Importers and surety companies have recently reported certain issues regarding the sufficiency of import bonds. U. S. Customs and Border Protection (CBP) has dramatically increased the number of Notices issued advising of insufficient bond amounts, with one surety  stating that such notices were up 2 ½ times in the last month. While such notices normally give importers 30 days to increase the bond amount as required, there have been a few instances where the bond was declared to be immediately grossly insufficient and entries could not be processed until the bond was increased to the requested amount.
The annual or “continuous” bond required from importers as a condition of entry is normally calculated as 10% of the duties, taxes and fees paid by the importer during the previous twelve months. Unpaid and delinquent bills may also be considered in establishing the required amount. There is a $50,000 minimum amount, with higher amounts required when the duty and fee liability exceeds $500,000. Increased bond amounts go up in $10,000 increments until reaching $100,000, and in $100,000 amounts thereafter, always rounded up.  For example, an importer with a duty, tax and fee liability over the previous twelve months of $5.5 million would have to secure a bond in the amount of $600,000.   https://www.cbp.gov/sites/default/files/documents/bond_form_7.pdf. CBP recalculates the required bond coverage amount weekly, with insufficiency notices normally sent out monthly.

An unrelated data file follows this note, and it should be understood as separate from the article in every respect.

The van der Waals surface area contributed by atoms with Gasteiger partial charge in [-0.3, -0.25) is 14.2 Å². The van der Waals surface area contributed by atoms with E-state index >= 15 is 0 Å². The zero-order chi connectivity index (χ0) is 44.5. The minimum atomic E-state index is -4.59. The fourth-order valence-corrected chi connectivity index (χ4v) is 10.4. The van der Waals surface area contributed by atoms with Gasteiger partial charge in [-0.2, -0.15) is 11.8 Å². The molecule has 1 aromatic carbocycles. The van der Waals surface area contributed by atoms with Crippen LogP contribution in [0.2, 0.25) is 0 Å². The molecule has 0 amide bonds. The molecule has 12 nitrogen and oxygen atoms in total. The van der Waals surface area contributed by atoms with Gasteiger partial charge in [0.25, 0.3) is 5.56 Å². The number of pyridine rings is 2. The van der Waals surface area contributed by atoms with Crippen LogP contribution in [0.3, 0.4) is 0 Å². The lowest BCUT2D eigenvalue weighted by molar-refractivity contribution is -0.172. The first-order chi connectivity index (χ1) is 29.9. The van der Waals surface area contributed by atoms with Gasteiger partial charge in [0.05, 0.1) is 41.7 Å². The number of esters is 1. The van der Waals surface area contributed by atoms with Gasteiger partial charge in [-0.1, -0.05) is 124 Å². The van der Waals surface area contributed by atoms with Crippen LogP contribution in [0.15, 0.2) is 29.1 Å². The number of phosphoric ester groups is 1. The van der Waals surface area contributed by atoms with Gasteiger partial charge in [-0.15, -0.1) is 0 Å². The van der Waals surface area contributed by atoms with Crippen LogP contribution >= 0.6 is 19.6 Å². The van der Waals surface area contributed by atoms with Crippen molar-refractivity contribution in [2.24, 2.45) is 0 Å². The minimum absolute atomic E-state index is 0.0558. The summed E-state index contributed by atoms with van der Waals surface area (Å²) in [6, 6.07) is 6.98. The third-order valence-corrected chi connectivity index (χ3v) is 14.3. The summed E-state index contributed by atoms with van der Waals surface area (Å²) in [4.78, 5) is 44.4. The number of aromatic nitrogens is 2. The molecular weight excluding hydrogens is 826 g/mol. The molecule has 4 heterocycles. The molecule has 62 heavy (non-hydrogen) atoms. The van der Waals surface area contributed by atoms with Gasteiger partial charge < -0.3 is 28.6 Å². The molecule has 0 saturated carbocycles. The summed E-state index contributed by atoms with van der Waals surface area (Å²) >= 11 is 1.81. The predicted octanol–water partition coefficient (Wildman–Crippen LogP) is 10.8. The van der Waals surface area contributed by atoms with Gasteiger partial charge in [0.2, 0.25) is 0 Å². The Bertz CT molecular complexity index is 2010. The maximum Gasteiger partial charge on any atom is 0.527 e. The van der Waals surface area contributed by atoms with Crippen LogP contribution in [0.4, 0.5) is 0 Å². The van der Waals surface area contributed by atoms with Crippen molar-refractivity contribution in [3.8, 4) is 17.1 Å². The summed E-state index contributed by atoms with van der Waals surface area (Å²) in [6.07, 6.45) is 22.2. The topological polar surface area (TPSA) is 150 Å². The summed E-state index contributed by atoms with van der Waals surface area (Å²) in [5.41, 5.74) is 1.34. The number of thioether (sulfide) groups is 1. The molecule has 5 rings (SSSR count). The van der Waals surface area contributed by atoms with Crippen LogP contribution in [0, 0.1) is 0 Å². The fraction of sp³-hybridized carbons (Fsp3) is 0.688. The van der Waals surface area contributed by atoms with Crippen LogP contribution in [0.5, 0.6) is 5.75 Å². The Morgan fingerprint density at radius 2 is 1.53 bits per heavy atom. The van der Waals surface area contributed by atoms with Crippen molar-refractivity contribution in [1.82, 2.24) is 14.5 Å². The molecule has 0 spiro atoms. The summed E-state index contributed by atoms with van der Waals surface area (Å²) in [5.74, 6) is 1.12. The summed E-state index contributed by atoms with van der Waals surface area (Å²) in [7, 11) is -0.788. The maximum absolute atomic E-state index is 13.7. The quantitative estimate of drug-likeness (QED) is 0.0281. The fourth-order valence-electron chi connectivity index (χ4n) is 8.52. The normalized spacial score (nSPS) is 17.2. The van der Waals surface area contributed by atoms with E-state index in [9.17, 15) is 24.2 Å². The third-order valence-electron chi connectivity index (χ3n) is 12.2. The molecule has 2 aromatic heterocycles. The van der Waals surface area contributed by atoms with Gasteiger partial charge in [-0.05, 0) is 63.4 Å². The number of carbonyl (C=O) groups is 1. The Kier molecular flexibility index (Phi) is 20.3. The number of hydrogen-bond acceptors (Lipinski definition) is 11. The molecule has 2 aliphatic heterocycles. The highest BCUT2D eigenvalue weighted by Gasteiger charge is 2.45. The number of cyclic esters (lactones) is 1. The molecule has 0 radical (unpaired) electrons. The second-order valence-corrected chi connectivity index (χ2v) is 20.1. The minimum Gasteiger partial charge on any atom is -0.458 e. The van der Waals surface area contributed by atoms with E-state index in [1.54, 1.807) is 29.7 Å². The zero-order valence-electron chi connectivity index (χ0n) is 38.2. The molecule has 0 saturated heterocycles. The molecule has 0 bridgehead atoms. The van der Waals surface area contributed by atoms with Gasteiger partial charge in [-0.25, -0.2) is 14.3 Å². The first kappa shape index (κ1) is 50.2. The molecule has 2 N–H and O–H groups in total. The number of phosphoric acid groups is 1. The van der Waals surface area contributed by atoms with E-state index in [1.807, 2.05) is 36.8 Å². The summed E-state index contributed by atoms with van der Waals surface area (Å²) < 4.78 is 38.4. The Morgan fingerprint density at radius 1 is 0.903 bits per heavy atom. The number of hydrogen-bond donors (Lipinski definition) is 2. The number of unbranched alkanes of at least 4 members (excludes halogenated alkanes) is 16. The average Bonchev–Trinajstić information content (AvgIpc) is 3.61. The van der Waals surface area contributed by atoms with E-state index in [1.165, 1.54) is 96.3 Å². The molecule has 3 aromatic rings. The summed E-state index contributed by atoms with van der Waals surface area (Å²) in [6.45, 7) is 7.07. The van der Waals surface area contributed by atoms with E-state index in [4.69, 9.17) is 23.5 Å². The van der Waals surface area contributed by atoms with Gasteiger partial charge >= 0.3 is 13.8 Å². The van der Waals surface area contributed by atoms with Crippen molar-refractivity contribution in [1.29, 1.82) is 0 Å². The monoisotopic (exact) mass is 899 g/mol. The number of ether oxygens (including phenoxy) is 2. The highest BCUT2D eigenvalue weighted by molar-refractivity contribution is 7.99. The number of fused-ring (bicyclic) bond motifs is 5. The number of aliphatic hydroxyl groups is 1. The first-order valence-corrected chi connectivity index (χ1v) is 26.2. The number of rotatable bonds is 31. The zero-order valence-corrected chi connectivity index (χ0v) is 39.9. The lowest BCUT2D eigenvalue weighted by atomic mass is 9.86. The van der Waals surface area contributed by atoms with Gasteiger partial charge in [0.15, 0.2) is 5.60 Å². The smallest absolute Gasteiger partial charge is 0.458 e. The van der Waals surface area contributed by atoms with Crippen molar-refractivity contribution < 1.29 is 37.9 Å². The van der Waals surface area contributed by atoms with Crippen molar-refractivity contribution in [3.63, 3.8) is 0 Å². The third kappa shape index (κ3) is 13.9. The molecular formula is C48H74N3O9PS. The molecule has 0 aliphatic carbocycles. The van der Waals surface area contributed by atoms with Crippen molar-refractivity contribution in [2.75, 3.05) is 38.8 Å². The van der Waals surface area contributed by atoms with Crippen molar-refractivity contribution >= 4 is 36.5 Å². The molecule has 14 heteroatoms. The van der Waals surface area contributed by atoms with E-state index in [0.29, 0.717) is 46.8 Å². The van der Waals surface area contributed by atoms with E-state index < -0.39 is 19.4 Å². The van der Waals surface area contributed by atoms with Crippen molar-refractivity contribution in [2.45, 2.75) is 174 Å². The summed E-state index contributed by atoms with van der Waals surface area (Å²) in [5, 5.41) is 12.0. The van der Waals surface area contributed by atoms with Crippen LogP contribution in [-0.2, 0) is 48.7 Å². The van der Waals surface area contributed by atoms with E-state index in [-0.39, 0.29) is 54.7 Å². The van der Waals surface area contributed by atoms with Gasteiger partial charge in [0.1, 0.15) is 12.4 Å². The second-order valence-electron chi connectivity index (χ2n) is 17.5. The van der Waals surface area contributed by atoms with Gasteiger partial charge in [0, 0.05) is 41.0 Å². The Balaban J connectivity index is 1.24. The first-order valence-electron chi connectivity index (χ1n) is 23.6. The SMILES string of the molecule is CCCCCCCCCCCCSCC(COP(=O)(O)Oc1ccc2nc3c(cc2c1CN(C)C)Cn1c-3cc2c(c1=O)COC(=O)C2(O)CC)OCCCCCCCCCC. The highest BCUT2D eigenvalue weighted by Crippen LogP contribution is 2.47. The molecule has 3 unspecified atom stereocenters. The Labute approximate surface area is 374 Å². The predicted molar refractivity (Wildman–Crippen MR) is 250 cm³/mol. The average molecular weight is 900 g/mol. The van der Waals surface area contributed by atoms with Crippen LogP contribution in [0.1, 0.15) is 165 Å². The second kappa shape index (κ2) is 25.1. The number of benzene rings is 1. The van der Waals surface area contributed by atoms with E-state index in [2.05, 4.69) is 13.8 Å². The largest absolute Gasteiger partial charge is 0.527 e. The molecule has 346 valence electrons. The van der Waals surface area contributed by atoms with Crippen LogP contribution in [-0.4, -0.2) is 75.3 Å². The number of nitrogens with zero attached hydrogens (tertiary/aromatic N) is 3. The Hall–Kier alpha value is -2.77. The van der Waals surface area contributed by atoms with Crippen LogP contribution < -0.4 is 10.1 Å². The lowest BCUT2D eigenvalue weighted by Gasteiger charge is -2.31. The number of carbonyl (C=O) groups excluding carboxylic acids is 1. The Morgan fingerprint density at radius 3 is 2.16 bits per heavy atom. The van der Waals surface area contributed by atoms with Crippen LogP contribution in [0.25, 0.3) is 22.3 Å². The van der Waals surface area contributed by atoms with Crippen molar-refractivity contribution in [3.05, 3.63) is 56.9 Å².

Sudden dramatic increases in duty liability due to the imposition of antidumping or countervailing duties, and more recently Section 232 and Section 301 duties, can create significant problems in maintaining bond coverage. Not only does the cost of the bond itself go up; surety companies will often require some form of collateral, such as indemnification by parent companies or standby letters of credit. The process itself can be cumbersome, requiring signatures by top level officers and/or authorization by Boards of Directors, acting within the required 30 day period. Some importers, particularly those with fewer resources, may find it difficult or even impossible to maintain the necessary bond coverage and have to cease imports.
Although still rare according to one surety company, CBP may issue a notice immediately terminating a bond where it believes that the bond amount has become “grossly insufficient.” This may be based on a significant increase in import volume, or on dramatic duty liability increases following the imposition of AD/CVD or special duties such as Section 232 or Section 301 duties. CBP has stated that importers are expected to monitor their imports and bond coverage and make required increases in a timely manner even without receiving any notices from CBP.
An additional issue applies where large new but continuing duty and fee increases apply. Because the bond amount is based on the most recent twelve months of import activity, on a rolling basis, as new duty levels go into effect there will be increased liabilities each month. Importers should project the next twelve months of activity to insure that they are not required to increase bond levels month after month – or face a “gross insufficiency” determination – as the new duties take effect.
Maintaining adequate import bond coverage is considered by CBP to be an “internal control” issue for importers. Written policies and procedures to ensure proper coverage are expected as part of an importer’s compliance program.
Steven W. Baker
AIIS Customs Committee Chair
swbaker@swbakerlaw.com
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